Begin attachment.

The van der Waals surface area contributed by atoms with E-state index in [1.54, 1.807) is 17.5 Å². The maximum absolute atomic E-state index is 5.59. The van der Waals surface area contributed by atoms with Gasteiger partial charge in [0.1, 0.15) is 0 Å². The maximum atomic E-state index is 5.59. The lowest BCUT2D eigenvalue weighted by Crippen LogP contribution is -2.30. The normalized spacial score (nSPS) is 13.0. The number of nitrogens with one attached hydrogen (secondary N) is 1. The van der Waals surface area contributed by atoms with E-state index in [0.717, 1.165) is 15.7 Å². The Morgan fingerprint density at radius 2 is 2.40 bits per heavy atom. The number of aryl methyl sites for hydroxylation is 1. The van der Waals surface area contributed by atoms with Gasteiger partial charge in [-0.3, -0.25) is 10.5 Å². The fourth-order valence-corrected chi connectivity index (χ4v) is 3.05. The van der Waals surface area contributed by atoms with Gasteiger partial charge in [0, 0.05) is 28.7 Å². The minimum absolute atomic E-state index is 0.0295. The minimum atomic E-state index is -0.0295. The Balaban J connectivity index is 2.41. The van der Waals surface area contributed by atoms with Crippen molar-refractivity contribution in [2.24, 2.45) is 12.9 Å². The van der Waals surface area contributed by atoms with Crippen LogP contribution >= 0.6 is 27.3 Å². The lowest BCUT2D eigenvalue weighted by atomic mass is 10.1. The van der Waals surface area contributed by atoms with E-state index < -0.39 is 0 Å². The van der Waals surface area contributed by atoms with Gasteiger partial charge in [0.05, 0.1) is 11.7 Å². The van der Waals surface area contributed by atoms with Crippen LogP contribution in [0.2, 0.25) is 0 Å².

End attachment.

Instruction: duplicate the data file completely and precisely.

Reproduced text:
The van der Waals surface area contributed by atoms with E-state index in [1.54, 1.807) is 17.5 Å². The maximum absolute atomic E-state index is 5.59. The van der Waals surface area contributed by atoms with Gasteiger partial charge in [0.1, 0.15) is 0 Å². The maximum atomic E-state index is 5.59. The lowest BCUT2D eigenvalue weighted by Crippen LogP contribution is -2.30. The normalized spacial score (nSPS) is 13.0. The number of nitrogens with one attached hydrogen (secondary N) is 1. The van der Waals surface area contributed by atoms with E-state index in [0.717, 1.165) is 15.7 Å². The Morgan fingerprint density at radius 2 is 2.40 bits per heavy atom. The number of aryl methyl sites for hydroxylation is 1. The van der Waals surface area contributed by atoms with Gasteiger partial charge in [-0.3, -0.25) is 10.5 Å². The fourth-order valence-corrected chi connectivity index (χ4v) is 3.05. The van der Waals surface area contributed by atoms with Gasteiger partial charge in [0, 0.05) is 28.7 Å². The minimum absolute atomic E-state index is 0.0295. The minimum atomic E-state index is -0.0295. The Balaban J connectivity index is 2.41. The van der Waals surface area contributed by atoms with Crippen molar-refractivity contribution in [2.24, 2.45) is 12.9 Å². The van der Waals surface area contributed by atoms with Crippen LogP contribution >= 0.6 is 27.3 Å². The lowest BCUT2D eigenvalue weighted by atomic mass is 10.1. The van der Waals surface area contributed by atoms with E-state index < -0.39 is 0 Å². The van der Waals surface area contributed by atoms with Gasteiger partial charge in [0.05, 0.1) is 11.7 Å². The van der Waals surface area contributed by atoms with Crippen LogP contribution in [0.2, 0.25) is 0 Å².